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  What Works - The Work Program

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The Graham (Polly) Farmer Foundation’s role

Neil Jarvis is General Manager Projects with the Foundation. Here he discusses its work, and how it attracts private enterprise:

The Foundation began with just the Gumala Mirnuwarni Education Project site at Karratha but these days there are nine or ten sites in Western Australia and we’ve also begun working at three sites in other states. Our whole concept is built on the concept of partnership between not-for-profit organisations, government and private enterprise, and we only go where you can actually establish that partnership. If we can establish that partnership we will.

There are now four sites that started purely as part of the Education Department strategy, but then became Polly Farmer programs in partnership with the Department, when private enterprise joined the partnership. That would include places like Kalgoorlie and Carnarvon. We always work in partnership with the Department, but where private enterprise partners join in the costs to the Department are reduced by 50%. And of course DEST has always been one of the partners as well, because they provide the ITAS tutors.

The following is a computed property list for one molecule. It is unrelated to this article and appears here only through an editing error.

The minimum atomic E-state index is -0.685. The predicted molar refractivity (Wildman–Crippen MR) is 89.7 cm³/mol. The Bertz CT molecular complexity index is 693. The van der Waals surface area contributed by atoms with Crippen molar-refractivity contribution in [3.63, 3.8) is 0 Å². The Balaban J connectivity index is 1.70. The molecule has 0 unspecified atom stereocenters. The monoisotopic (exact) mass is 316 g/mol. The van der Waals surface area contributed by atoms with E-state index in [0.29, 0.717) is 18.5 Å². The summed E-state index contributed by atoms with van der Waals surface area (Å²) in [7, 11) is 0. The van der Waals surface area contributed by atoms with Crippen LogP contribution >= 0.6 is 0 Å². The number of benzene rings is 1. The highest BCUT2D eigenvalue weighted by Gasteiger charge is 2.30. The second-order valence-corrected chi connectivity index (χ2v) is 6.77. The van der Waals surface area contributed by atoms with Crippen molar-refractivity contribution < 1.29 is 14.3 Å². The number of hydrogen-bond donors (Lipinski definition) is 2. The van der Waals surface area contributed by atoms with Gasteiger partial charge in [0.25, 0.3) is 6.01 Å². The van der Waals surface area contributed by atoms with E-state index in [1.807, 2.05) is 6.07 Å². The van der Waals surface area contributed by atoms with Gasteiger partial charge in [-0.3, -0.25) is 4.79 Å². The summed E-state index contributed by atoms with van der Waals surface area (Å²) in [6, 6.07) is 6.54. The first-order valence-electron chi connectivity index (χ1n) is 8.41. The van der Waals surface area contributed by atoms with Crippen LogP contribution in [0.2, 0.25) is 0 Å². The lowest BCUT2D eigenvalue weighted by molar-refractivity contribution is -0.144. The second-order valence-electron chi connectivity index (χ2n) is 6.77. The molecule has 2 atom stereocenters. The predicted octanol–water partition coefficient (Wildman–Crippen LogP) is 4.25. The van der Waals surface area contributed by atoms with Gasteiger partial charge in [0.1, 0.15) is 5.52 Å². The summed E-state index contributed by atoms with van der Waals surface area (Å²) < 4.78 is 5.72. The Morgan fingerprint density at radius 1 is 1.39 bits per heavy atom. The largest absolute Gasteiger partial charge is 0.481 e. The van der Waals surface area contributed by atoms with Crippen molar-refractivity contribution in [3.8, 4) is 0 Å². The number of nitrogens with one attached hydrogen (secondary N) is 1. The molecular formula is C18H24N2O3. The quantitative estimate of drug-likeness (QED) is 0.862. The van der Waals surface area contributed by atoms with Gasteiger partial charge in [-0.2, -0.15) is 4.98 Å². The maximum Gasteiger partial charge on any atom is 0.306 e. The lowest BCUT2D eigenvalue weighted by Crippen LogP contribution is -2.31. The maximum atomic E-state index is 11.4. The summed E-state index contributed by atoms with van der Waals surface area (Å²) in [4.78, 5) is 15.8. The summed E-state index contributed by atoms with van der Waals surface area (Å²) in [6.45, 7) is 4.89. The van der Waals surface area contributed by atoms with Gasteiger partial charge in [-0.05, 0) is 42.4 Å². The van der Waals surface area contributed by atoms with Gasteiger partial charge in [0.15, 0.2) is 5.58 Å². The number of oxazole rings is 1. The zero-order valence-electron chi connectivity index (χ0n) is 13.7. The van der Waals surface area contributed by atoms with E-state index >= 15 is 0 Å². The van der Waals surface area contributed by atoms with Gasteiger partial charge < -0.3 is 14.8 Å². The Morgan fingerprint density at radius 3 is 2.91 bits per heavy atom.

We haven’t been able to put partnerships together for metropolitan sites because we just can’t get private enterprise to invest in programs in those areas. We have tried and in one case we came very close, but in the end it fell through.

Our Steering Committees are rather different from the ones at purely DET sites. Because of the nature of our partnerships, all the money that relates to our programs is controlled by the Steering Committee and is not the responsibility of the school principal or the school accountant. Balance sheets are presented to every meeting and we discuss the budget and its allocation. It’s a large budget and sponsors will often pay for extra activities (like camps) as well.

At our Steering Committee meetings there will be people like the Human Resources manager of a big private enterprise partner, as well as Elders from the Aboriginal community, DEST officers and the DET District Director. At a lot of our sites, the Steering Committee has become a key strategic group dealing with a range of educational issues in the town.

Operations Groups will still make decisions about educational matters, but when an Operations Group has an idea about a strategic issue, they put a paper together and present it to the Steering Committee. At a lot of our sites, the Steering Group has become an important strategic body, dealing with a range of educational issues in the town.

The whole purpose of the Foundation is to support programs that can not be cut off by political change. Our partnerships and funding sources mean that the program can’t get dissipated in that way. We were invited to [another state] to talk about setting up a program and that was the first concern of the Land Council.


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